Factories, mines, and waste incinerators spew mercury into the air and water, and some of it finds its way into the seafood we eat. Most research on the dangers that mercury poses to the brain and central nervous system has focused on pregnant women and childrenbut very little has been done on older adults whose nervous systems are often more sensitive to toxins than those of younger people. Researchers from Johns Hopkins University and the New York State Department of Health decided to take a look.
What the researchers wanted to know: Are elevated blood levels of mercury in older adults associated with an impairment of mental functioning or nervous system functioning?
What they did: The researchers gave 474 Baltimore residents between the ages of 50 and 70 a dozen tests of mental and manual agility, which measured, among other things, nonverbal reasoning, letter fluency, visual memory, and finger dexterity. They correlated scores on these tests with mercury levels, obtained by taking blood samples, and the amount of fish that participants said they had eaten in the past year.
What they found: People who ate more fish did have higher levels of mercury in their bodies, but they did not score differently on most of the tests of brain or nervous system function. Participants with higher levels of mercury did worse on tests of visual memory but better on tests of manual dexterity. However, the researchers speculated that these apparently contradictory results might be due to chance, especially given that other tests showed insignificant differences between people with high and low levels of mercury.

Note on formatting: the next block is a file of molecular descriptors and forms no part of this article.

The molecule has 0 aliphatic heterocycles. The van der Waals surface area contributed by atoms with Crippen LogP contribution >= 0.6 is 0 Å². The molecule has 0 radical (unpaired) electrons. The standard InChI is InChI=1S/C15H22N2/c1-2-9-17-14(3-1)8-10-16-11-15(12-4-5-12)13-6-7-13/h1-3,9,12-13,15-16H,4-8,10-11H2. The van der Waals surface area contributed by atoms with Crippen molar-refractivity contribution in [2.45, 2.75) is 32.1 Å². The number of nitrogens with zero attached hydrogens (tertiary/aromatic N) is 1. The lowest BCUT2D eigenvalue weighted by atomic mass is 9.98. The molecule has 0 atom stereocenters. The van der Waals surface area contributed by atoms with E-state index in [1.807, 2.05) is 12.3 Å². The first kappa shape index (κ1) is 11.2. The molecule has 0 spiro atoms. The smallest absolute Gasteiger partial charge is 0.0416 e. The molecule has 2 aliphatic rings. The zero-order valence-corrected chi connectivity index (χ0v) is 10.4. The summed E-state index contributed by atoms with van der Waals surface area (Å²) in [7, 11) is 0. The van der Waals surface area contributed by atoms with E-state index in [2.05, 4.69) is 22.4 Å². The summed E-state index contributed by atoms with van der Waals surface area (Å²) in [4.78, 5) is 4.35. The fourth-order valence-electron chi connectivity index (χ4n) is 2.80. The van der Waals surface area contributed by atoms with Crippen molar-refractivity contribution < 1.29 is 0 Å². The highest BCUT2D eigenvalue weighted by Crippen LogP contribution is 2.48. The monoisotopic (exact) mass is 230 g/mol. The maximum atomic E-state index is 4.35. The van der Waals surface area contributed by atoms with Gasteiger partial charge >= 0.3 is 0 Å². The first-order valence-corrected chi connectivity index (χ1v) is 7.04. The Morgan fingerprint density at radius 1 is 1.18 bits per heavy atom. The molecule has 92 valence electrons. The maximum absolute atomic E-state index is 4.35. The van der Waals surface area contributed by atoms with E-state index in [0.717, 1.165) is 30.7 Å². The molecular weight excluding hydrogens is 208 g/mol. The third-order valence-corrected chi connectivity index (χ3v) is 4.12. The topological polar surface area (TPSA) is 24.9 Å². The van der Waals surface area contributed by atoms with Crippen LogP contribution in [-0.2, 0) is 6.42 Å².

What it means to you: If you're an older adult and like seafood, eat up! Fish have a high concentration of omega-3 fatty acids, which can help protect against heart disease. And, this study should reassure you that most older adults probably can consume seafood without worrying about neurological effects.
Caveats: This study took blood mercury levels at only one point in time so they could not tell whether scores on these tests would change for individual people as their blood mercury levels changed.
Find out more: The Environmental Protection Agency has information about what types of fish have high levels of mercury and how much it is OK to eat.
Previously, researchers believed that mercury from dental fillings could contribute to cognitive decline or even to Alzheimer's disease. Read a University of Kentucky study done several years ago that found no relation.
Read the article: Weil, M. et al. "Blood Mercury Levels and Neurobehavioral Function." Journal of the American Medical Association. April 20, 2005, Vol. 293, No. 15, pp. 18751882.
Abstract online: http://jama.ama-assn.org